Source | procket.in
Getting fired from your own company could be one of the worst nightmares of a Founder. And definitely, rebound is not simple. Under this section, we will discuss couple of examples in India and outside where Founders were forced to leave their own companies. Some did made a good comeback and some did not, but the premise is to avoid such events in the first place.
Why does this happen?
It is important to understand that while investors do invest in ideas, at the same time, they invest in the person with the idea. It is more like a partnership. Like every relationship, Founder – Investor relationship equally requires trust and cooperation. When any of these elements of the relationship is broken, discomfort starts to emerge.
Many Founders, are not experts in legal and financial matters, whereas Investors do understand these aspects in detail. Understandably, at the time of fund raising, new Founders tend to sign several legal documents at the time of fund raise without understanding them in detail. As a result, Founders tend to agree to certain conditions without understanding the repercussions.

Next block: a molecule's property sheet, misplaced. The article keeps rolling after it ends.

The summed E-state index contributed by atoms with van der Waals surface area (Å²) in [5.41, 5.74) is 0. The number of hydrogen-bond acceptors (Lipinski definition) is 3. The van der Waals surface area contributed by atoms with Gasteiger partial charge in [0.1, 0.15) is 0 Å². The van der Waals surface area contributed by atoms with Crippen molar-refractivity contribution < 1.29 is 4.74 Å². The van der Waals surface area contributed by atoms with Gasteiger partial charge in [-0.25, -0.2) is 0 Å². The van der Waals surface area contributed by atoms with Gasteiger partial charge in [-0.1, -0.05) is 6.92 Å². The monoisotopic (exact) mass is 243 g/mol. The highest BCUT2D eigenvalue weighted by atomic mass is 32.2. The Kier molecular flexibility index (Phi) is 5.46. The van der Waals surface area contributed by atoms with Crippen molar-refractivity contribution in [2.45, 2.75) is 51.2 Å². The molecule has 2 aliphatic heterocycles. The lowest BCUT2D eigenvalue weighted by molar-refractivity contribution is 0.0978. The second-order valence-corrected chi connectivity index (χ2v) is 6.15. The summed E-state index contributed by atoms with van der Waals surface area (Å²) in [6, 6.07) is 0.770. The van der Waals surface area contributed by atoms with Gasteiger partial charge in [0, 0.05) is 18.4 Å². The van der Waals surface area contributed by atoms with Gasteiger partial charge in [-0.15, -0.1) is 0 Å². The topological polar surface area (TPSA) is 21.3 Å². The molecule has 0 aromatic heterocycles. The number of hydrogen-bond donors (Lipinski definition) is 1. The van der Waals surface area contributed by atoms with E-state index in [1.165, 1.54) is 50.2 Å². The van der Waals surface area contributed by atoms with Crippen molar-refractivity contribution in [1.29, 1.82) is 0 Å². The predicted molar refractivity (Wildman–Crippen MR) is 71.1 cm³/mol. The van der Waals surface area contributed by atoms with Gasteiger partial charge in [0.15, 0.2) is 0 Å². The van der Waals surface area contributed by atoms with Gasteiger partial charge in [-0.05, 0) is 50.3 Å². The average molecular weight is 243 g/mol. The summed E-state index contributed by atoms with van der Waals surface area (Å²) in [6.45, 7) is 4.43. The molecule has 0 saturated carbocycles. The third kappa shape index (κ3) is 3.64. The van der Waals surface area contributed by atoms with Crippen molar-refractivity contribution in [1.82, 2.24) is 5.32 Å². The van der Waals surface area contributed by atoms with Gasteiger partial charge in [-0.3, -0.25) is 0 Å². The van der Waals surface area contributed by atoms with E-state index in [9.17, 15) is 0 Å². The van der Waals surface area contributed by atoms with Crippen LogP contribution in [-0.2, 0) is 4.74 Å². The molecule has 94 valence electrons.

What is the cure?
The ultimate cure to this issue is to retain 100% equity with yourself such that no other person has any other rights. This, however, is not practically possible if you are in the market to raise funds.
While there is no cure, the best one can do is to be aware and take right decisions at the time of fund raising. We have quoted some of the real-life examples, where things did not turn the way Founders would have anticipated.
Some examples – Indian startups
Housing.com was founded in 2012. As per media reports1, the CEO was removed by the Board of Directors due to behavioral issues towards investors, ecosystem and the media, which the Board believed was detrimental to the company.
2. Flipkart.com – Sachin Bansal
As per media reports2, after leading Flipkart since its initial date, Sachin Bansal lost control of his company in 2015 when his planned transformation of the company failed. Both the founders were removed from operational roles by the investors and they appointed a new CEO to look after the future of Flipkart. Sachin did try to acquire more stake in Flipkart, from 5.6-6%, to have a greater say in the operations of Flipkart but the same did not go through. Sachin even tried to push for greater rights for shares held by minority shareholders but even that did not sail through. After much of turmoil with the investors, Sachin eventually stepped out of Flipkart by selling his remaining stake.